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October 2, 2009

Innovation And Its Discontents

Livia Gershon Panel participants (left to right): Sheila Daly, Clinton Hospital; Ted Lapres, Nypro Inc.; Ann McDonald, Mount Wachusett Community College; Bob Paulhus, Clinton Savings Bank; Catherine Phillips, Phillips Precision Inc.

Speakers at this morning's State of Business breakfast sponsored by the Wachusett Chamber of Commerce pointed to the ways that employers are focusing on innovation to keep moving forward, but also to the limits of cutting-edge businesses as an economic driver.

Efforts to remain innovative include Clinton Hospital planning new services and Mount Wachusett Community College developing programs to prepare students for jobs in emerging industries. Meanwhile, the R&D group at Nypro Inc. is booming.

Ted Lapres, president and CEO of Nypro, the Clinton plastics manufacturer, said the company is facing its first year-to-year decline in sales. Since the start of the recession, it has frozen salaries and cut the pay of higher-level employees, reduced inventory to improve its cash flow and made other "dramatic cost measures."

Yet Lapres said Nypro is doing relatively well in some of its more high-tech business. He said the company's Clinton headquarters is in a stronger position than some of its locations elsewhere in the world because it houses R&D operations, as well as administrative offices that support its manufacturing for the medical devices market.

In the face of global competition, Lapres said, it's crucial to have good regulatory and quality systems, a strong customer focus and the ability to constantly use new technologies.

"You're in a constant battle to stay out of the commoditization rut," he said.

Mount Wachusett Community College in Gardner has seen a double-digit increase in enrollment this year, but it's also facing cuts in many of its funding sources, according to Executive Vice President Ann McDonald. She said one of the college's major strategies is to watch projections of future job growth so its offerings match up with the jobs that students will be able to find when they graduate.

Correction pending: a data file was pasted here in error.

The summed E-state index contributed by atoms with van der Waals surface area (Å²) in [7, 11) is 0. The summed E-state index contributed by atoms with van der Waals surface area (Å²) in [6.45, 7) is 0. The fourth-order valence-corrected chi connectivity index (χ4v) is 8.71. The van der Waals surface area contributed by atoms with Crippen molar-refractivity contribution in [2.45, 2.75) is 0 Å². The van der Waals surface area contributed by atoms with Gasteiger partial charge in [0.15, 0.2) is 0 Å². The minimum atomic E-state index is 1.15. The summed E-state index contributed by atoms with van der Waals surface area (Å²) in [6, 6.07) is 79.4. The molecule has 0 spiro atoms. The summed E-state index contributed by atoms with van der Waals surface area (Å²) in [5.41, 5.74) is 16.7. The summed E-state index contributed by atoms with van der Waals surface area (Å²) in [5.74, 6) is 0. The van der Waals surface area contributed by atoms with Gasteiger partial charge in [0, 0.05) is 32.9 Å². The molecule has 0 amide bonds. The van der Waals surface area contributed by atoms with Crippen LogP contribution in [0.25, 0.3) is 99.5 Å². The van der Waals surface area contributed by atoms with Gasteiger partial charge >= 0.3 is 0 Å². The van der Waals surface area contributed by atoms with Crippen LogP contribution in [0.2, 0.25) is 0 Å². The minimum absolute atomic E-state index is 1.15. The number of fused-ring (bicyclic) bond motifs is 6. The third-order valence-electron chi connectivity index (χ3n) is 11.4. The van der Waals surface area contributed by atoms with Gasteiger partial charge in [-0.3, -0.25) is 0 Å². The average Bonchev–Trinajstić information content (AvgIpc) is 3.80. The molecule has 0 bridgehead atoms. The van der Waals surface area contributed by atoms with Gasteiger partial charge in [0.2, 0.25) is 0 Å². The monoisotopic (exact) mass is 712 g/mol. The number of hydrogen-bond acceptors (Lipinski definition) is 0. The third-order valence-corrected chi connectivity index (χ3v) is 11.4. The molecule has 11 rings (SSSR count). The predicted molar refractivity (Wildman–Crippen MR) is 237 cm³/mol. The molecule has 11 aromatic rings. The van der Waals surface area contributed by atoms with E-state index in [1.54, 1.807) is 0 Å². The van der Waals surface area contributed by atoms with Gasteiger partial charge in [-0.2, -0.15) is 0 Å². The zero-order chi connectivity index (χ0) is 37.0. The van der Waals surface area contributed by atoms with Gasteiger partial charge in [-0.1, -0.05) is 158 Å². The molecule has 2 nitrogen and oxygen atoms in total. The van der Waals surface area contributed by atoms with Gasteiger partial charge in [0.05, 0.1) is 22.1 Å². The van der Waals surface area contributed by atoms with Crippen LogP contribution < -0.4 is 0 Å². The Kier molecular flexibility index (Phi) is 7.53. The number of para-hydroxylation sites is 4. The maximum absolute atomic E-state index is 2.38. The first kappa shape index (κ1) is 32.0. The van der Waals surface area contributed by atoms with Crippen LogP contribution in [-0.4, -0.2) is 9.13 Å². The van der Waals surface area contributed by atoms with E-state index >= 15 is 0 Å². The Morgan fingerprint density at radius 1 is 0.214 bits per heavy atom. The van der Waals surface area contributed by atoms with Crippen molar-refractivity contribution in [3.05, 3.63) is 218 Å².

One program now in development is an energy management program that would work with local vocational schools to help those going into the building trades learn about sustainable technologies, McDonald said.

Sheila Daly, president and CEO of Clinton Hospital, said small community hospitals have a tough time competing with the kind of cutting-edge "and profitable" procedures offered at big teaching hospitals. She said Clinton Hospital is working to offer new services, as long as they're needed by the local community and have the potential to pay for themselves within a reasonable period.

She said the hospital is also focusing on differentiating itself as a small hospital with a focus on individual patients.

"We try to play to our strengths instead of trying to compete where we can't," she said.

Keynote speaker John Regan, executive vice president of the Associated Industries of Massachusetts, spoke to both the significance and limits of innovation for the state's economy.

He said the state stands out for its high-tech industries, rating number one on the Milken Institute's technology index. But he said it's crucial for Massachusetts to also pay attention to more traditional employers, which tend to be more focused on the bottom line, by reducing costs like taxes and energy prices.

"The established part of the economy is where the bulk of the jobs happen to be," he said.

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